Canadian’s Cannabis Crisis
Canadian Cannabis producers are facing a crisis. Since Canada’s launch of adult-use sales in October 2018, an MJBizDaily analysis indicated that less than 20% of their production had been sold.
Data gathered into 2020 reveals that most of the cannabis produced from 2018 through 2020 has either been stored in inventory or destroyed, with less than one-fifth reaching retail stores.
This disparity has led Canada’s largest cannabis production companies to suffer a combined loss of over 11 billion Canadian dollars ($8.8 billion). These companies are the backbone of the industry and produce a majority of cannabis products, and their losses represent a significant blow to the cannabis industry as a whole.
The Crisis of Product Wastage
With most of the products produced over the two years not selling as expected, product wastage has exacerbated the crisis. Data collected by Health Canada reveals that out of the 2.7 billion grams of cannabis produced in the two years between 2018 and 2020, 1.1 billion grams of cannabis products had been placed in storage and at least 450 million grams destroyed by producers for various reasons.
In addition, 6 million packages of dried cannabis, edibles, and extracts were destroyed.
Experts state that most of the unpackaged inventory currently held in warehouses across Canada accounts for almost 40% of total production. Despite accounting for close to half of the total product, it will likely remain unsellable.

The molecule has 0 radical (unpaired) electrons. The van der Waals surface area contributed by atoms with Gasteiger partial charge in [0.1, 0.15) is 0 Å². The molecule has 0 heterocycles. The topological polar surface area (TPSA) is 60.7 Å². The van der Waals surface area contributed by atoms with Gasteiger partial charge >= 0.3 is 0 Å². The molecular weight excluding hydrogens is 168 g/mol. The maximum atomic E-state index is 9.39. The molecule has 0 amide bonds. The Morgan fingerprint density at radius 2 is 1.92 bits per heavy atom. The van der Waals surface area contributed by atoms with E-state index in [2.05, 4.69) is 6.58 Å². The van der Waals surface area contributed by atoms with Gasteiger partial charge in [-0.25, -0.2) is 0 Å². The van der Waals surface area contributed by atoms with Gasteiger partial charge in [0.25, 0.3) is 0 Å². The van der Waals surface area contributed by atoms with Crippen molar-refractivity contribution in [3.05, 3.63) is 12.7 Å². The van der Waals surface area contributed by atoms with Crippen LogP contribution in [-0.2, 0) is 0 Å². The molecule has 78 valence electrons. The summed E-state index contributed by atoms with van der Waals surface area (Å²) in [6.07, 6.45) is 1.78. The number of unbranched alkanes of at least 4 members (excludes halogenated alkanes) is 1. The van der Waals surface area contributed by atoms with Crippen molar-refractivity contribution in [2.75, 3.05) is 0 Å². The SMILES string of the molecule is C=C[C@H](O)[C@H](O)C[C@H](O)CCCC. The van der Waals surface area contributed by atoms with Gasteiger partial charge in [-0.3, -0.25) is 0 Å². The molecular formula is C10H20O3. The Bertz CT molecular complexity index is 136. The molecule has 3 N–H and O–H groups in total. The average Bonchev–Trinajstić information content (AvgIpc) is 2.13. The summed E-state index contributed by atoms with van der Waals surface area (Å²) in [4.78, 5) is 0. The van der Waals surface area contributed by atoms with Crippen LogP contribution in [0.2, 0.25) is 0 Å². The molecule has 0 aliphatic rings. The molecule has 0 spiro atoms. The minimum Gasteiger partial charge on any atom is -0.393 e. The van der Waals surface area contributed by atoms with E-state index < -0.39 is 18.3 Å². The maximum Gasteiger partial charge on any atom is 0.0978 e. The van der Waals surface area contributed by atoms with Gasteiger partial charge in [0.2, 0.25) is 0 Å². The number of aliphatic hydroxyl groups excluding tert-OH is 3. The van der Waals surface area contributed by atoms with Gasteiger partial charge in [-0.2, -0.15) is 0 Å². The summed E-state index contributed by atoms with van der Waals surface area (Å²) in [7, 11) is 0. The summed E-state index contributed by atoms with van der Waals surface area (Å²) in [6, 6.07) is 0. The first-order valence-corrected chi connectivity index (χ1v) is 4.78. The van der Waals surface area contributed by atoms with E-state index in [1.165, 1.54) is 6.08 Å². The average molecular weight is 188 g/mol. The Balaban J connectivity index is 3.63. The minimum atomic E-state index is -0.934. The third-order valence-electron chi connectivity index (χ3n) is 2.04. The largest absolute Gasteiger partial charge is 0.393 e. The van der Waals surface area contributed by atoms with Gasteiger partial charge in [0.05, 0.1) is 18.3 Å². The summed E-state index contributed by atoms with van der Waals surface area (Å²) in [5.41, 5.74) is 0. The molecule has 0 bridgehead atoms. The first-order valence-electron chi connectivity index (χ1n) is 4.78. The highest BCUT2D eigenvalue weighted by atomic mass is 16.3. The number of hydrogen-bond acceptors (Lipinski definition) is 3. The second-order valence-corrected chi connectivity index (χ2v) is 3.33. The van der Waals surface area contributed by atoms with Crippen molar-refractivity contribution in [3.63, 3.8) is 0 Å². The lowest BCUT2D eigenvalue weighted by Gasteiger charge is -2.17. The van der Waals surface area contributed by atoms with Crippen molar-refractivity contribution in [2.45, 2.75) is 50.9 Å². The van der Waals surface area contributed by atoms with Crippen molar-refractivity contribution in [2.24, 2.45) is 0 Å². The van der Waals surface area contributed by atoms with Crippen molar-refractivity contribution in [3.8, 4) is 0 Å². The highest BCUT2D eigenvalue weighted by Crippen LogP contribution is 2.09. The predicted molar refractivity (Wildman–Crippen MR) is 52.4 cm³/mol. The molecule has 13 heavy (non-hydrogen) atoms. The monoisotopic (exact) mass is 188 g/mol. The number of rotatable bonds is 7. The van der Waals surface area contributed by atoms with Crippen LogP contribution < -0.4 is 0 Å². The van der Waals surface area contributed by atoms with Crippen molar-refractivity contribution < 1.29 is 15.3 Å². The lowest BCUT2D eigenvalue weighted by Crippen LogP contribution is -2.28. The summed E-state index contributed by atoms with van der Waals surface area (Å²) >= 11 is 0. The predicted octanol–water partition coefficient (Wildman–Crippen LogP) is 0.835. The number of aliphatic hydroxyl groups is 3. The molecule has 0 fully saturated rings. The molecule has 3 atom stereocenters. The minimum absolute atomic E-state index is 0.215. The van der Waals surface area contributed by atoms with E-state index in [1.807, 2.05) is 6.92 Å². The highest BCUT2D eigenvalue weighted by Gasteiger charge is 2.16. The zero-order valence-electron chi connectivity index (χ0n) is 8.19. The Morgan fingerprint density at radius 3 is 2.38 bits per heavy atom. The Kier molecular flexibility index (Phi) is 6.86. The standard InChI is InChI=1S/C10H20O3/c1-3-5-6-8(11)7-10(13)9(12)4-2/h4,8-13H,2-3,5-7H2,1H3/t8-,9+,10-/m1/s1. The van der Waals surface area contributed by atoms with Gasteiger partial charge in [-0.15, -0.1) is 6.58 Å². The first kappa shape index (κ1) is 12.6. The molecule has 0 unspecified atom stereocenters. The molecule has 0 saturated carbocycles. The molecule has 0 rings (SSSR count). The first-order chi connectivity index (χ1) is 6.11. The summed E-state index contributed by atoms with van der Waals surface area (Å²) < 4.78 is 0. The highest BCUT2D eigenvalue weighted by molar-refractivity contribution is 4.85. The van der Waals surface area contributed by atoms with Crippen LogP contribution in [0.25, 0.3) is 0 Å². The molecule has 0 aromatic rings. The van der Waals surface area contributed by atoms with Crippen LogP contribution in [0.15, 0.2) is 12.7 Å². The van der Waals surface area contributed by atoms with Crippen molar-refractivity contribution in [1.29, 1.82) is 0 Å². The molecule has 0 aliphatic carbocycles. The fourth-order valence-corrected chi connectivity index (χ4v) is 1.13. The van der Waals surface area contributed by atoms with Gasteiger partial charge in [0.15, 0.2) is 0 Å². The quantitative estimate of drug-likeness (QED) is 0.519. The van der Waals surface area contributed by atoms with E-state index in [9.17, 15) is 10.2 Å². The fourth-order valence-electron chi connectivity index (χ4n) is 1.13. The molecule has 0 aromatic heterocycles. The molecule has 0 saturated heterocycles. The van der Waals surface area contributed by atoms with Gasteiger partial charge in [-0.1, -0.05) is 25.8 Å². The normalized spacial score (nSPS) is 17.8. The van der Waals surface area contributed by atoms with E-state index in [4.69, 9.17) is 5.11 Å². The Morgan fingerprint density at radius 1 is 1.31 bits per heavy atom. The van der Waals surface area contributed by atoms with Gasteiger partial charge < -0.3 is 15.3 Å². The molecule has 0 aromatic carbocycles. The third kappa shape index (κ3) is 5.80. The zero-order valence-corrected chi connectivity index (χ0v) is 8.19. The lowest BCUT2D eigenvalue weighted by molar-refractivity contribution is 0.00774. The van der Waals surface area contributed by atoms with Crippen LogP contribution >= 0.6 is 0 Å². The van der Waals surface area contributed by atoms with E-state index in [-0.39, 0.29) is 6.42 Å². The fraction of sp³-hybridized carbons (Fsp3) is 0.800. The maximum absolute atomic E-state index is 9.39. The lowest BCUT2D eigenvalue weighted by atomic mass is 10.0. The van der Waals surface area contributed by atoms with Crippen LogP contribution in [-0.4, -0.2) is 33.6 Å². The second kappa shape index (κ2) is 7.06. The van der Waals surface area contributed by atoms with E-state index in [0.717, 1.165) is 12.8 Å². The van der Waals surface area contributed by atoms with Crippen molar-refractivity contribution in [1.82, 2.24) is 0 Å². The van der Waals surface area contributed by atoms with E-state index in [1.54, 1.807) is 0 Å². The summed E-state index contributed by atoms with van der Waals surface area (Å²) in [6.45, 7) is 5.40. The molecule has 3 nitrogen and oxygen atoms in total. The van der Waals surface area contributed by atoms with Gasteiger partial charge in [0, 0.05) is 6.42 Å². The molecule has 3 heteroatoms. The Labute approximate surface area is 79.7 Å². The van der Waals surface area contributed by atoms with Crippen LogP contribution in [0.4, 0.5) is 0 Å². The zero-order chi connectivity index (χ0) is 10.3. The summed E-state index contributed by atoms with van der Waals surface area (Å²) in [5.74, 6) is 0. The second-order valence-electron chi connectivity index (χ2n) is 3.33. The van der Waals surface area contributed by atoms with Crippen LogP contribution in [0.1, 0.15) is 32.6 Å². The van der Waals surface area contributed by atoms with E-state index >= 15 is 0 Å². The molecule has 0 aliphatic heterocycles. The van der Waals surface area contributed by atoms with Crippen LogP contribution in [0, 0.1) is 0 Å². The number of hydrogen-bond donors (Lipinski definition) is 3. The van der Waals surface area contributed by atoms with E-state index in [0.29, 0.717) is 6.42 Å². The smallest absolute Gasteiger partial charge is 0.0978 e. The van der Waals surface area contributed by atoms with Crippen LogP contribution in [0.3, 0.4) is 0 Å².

Reasons Behind the Crisis
Although various circumstances lie behind the crisis, a majority of industry experts claim that inferior quality product is to blame for the low sales. Out of the roughly 2.7 billion grams (2,976 tons) of cannabis produced in Canada between October 2018 and December 2020, only an estimated 450 million grams reached stores.
Other pundits have attributed the low sales to a lack of experience. They claim that Canada’s producers didn’t have the expertise to produce cannabis at the scale they promised investors. While attempting to capture as much of the market as possible, producers compromised on quality, building sub-par facilities.
However, the blame can’t be placed solely on the shoulders of producers. Canada’s federal and provincial governments share the responsibility behind the issue. Cannabis experts have voiced their frustration in a government that has legalized cannabis without addressing the stigmas against it. Additionally, they claim that those keen to participate in the budding legal cannabis industry face obstacles placed in their way by a convoluted legal system.
With less than a fifth of the cannabis produced between 2018 and 2020 being sold successfully, many of the significant greenhouses that drove cannabis share prices up during the cannabis stock market hysteria of 2018-19 are being sold off for a fraction of their initial value.
Leading companies have been forced to sell off their properties and facilities for prices far below market value. Canada’s two leading production companies have allegedly shuttered the highest number of facilities. Those same companies have also reported the steepest losses, and neither company has reported a profit.
Is There a Way Out?
In spite of the severe consequences of the crisis, and Canada’s cannabis industry has received a heavy blow, only time will tell if anything emerges from the ashes.
Unfortunately, only time will tell if the Canadian cannabis industry will recover from this crisis and whether leading production companies make a successful recovery. For now, the future of the Canadian cannabis industry remains uncertain.